NCAA Scholarships FAQ

Why aren’t you also representing men’s Division I basketball players? They also generate a huge amount of money for others.

Following our very detailed and extensive investigation, done in consultation with economists, we also have prepared an additional, companion class-action case, in which we will be representing a proposed class of men’s Division I basketball players. We expect to file it in the near future.

Why aren’t you seeking to represent other athletes besides men’s FBS football players and men’s Division I basketball players?
We have focused our initial efforts on the areas with the highest chance for success in obtaining class action status. That is a very important determination that the Court will need to make later in the case. FBS football and men’s Division I basketball generate revenues that dwarf those produced in all other sports. Those are the areas in which we would expect to see the most competition concerning financial aid and awards, if it were not for the NCAA’s anticompetitive rules as detailed in our complaint.

Additionally, we believe that success in the present case is likely to have related benefits for those participating in other sports. We will continue to evaluate additional possible complaints.

If you have relevant information regarding other sports that you would like to share, please contact us at [email protected].

Why aren’t you representing women athletes in this case?
Please see the above answer. We are very proud to be representing women athletes (for example, women soccer players) in the concussions class action litigation that we are leading against the NCAA. And again, please contact us if you have any relevant information that you would like to share.

How is this case different than the White vs. NCAA class action that settled a few years ago?
In 2008, the NCAA settled a class action case called White vs. NCAA after the court ruled against the NCAA on several key issues. Our firm was not involved in that case. The plaintiffs in that case made allegations that were similar to some of the allegations in our complaint. The plaintiffs sought to recover the difference between the value of an athletic scholarship (also known as a “grant-in-aid” or “GIA”) and the actual cost of attending a school. That case only covered players that played at any time between Feb. 17, 2002 and the end of the 2007-2008 academic year. Our case covers players that played between February 2010 and the present. Under the federal antitrust law, plaintiffs generally are limited to seeking four years’ worth of damages, which is why we set eligibility in February 2010.

The official White settlement website is located here: www.ncaaclassaction.com.

If you win, does that mean NCAA member schools or conferences have to annually pay money or a salary to every FBS player?
No. It means that schools and conferences would abide by the same rules that all other business in this country must abide by, specifically, the federal antitrust law, the Sherman Act. This would mean schools and conferences could not collude with their competitors. Schools and conferences would do what all other businesses do – make independent decisions about how to compete while staying in business. Thousands of businesses make these independent decisions every day. We are confident that the NCAA and its members can also do so, once their present practices are declared unlawful.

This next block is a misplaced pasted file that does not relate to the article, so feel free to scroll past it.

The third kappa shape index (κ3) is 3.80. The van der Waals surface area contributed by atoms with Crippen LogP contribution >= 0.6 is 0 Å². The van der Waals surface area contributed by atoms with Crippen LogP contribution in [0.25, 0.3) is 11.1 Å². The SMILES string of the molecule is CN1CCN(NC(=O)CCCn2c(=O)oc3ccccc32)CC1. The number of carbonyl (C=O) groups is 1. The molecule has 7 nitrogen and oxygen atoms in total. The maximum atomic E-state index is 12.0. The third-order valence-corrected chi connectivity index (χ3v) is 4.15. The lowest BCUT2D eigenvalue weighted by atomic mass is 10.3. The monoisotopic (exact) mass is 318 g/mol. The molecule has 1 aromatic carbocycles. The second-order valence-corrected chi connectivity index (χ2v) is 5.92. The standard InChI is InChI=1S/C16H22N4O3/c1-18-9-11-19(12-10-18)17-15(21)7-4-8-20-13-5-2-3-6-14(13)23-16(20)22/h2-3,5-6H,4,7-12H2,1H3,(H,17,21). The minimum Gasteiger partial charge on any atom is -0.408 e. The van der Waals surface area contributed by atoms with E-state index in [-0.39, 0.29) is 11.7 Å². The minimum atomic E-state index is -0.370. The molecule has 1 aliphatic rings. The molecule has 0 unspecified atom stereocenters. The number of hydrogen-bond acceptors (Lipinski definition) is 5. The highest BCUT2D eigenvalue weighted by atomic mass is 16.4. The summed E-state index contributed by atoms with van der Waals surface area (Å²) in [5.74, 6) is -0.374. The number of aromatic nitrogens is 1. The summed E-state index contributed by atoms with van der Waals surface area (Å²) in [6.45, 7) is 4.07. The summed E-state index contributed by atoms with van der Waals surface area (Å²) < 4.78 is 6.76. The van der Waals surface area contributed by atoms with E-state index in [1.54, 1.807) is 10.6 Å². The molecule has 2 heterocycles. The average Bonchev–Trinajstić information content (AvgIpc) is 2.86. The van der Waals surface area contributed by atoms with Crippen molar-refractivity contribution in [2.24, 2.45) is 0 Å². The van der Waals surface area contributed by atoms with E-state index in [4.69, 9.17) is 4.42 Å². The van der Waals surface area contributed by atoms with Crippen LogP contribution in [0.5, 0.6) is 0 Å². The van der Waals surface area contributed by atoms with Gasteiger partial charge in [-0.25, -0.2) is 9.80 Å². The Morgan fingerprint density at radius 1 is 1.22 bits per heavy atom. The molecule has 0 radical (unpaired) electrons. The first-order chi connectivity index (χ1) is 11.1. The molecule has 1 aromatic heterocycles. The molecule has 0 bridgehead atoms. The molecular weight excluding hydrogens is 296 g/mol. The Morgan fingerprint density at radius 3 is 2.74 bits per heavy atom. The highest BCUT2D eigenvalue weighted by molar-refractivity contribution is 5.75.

Is this a “pay for play” or “pay to play” case?
Please see the above answer. We believe that the defenders of the status quo use these phrases in very calculated ways, to imply something dirty or inherently illegal. They don’t use those phrases in negative ways in regards to how everyone else makes money in the college sports enterprise, like “pay to coach” or “pay to be a conference commissioner,” or “pay to be college president.” On a related note, you may be surprised to learn how and why the NCAA created the term “student-athlete.” For more information, please visit www.theatlantic.com/magazine/archive/2011/10/the-shame-of-college-sports/308643/.

So if you win, do athletes still need to go to class, or are they just going to be like professional athletes?
We are not challenging in any way the NCAA’s eligibility rules regarding academic requirements. If we win, FBS football players would still be required to abide by all NCAA, conference and school academic requirements.

If you are successful, are you going to ruin college sports?
No. When businesses are forced to compete, they innovate. You might be interested in how Google’s General Counsel, a former college football player, described how innovative thinking and treating college athletes fairly can go together. Link: http://law.scu.edu/wp-content/uploads/Drummond-speech.pdf.

Additionally, it was just a few years ago that professional athletes were not allowed to compete in the Olympics. Now they can, and the Olympics are more popular than ever. As it turns out, the public obviously doesn’t support athletes living in poverty.

We are confident that college sports can and will continue to thrive and to innovate just as all other businesses must do. Additionally, we are confident that the NCAA and its members have many capable individuals to balance their budgets and expenses, as they do every day. Surely they will continue to manage their businesses in responsible ways and not spend themselves out of business.

How does this case relate to the union efforts of Northwestern?
This case is a different route, but the goals are the same – to recognize the unfair circumstances surrounding the NCAA and its players. We support their efforts to unionize college players.